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BALAD AIR BASE, Iraq — Troops are now weaning themselves from the malaria medicine they’ve been taking throughout the spring and summer as doctors mark the end to malaria season.

“The malaria parasite has to have a certain temperature to grow in the mosquito’s gut,” said Air Force Capt. Tyler Watson, chief of public health for the 332nd Expeditionary Aeromedical Squadron at Balad.

As temperatures have cooled into the 30s at night sometimes, with daily highs often no greater than the 60s, the Anopheles mosquito and its hitchhiking parasite have taken a holiday, Watson said. The malaria season will begin again when temperatures warm up in April.

Watson said the season ended Nov. 30, but airmen will keep taking chloroquine weekly until the end of December. In January, they will begin daily doses of primaquine for two weeks.

The first medicine cleans the parasite from the blood; the second removes it from the liver.

For the Army, malaria season ended on Nov. 5, said Sgt. Carlton Overton, immunization noncommissioned officer in charge at the Troop Medical Clinic at Logistics Support Area Anaconda, which is connected to the air base.

“Climate will determine when the season ends,” he said, and the Army determined it was cool enough by early November to quash the malaria threat.

Soldiers have already stopped taking chloroquine and are now taking primaquine.

Overton said the Army is also testing soldiers for the enzyme known as Glucose 6 Phosphate Dehydrogenase, or G6PD. If a person’s G6PD enzyme is normal, they will take primaquine. If not, they will be given doxycycline, a one-a-day pill like primaquine.

The Air Force does similar screening when members enter the service.

Dr. (Lt. Col.) Paul Friedrichs, commander of the 332nd EAS, said it is not a lack of understanding that prevents Iraq from stamping out the problem.

“The doctors I’ve met from Iraq are well-trained. They know what they need to do,” he said.

But they lack the medicines to prevent the disease and the resources to stamp it out at the source.

“That’s the reason malaria is not eradicated [in Iraq],” he said.

The military preventive health experts identified and sprayed mosquito-breeding grounds in Iraq. Bed netting and repellent was provided troops. Uniforms were treated with permethrin to keep the critters at bay.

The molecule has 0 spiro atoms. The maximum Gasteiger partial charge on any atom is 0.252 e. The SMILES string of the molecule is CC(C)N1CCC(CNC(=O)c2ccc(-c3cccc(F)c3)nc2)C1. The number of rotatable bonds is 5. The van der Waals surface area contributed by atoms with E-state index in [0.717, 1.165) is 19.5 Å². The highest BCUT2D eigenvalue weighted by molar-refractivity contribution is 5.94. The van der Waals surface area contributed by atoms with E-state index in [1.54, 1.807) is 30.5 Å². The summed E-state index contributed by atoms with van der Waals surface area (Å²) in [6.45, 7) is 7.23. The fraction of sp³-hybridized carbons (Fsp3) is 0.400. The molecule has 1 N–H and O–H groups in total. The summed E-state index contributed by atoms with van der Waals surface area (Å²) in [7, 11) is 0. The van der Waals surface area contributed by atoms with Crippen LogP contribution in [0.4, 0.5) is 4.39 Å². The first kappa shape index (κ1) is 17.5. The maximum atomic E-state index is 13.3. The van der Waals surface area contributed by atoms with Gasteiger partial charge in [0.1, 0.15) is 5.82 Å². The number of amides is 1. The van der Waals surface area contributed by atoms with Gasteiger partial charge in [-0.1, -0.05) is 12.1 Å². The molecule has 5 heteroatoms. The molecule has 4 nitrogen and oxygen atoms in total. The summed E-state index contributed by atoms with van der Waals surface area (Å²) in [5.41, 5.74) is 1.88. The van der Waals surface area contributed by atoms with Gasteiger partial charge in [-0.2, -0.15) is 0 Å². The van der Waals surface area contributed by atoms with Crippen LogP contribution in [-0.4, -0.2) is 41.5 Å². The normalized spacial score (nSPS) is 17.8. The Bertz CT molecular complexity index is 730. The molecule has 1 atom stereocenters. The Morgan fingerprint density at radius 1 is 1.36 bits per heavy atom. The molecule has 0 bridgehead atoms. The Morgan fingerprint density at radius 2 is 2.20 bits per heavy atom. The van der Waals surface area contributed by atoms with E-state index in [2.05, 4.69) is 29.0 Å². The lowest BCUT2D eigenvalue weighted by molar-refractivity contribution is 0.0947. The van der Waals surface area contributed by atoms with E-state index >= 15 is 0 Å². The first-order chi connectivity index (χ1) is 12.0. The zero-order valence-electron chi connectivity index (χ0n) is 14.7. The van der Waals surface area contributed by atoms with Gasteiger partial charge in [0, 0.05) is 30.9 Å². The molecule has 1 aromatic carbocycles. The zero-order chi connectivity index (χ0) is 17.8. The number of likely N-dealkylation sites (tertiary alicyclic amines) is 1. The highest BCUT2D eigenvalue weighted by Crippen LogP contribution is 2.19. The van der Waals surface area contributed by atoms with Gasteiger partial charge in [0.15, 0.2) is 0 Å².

Friedrichs said there is resistance to the uniform treatment.

“I think there’s always a concern about using a chemical on your uniform,” he said, adding that the treatment is safe.

Overton cautioned that troops returning from the malaria-infested areas should be careful about becoming blood donors because of the medicine they’ve taken.

“They can not give blood back in the civilian sector for three years,” he said. “They can donate to other soldiers who have been taking the pill.”

Neither the Army nor Air Force has reported any U.S. cases of malaria in Iraq. Watson said the hospital has done some blood tests to rule out malaria for a couple of sick airmen.

But, he said, the disease may not show itself for some time. Symptoms may not surface for up to four years after the mosquito has bitten.

“We encourage people to look for symptoms after they leave the area,” he said. “Nothing’s 100 percent.”

More about malaria ...

¶ Symptoms of malaria are much like the flu, including high fever, fatigue and chills.

¶ Although eradicated from many developed countries, it remains a serious health risk in many parts of the world.

¶ About 300 million people are affected by malaria each year and between 1 million and 1.5 million die from it worldwide.

¶ There were 1,337 cases of malaria, including eight deaths, reported for 2002 in the United States — even though malaria was official eradicated in the early 1950s.

¶ Of the cases in the States, all but five were attributed to the victim becoming infected in another country.

Sources: Centers for Disease Control and Prevention, World Health Organization

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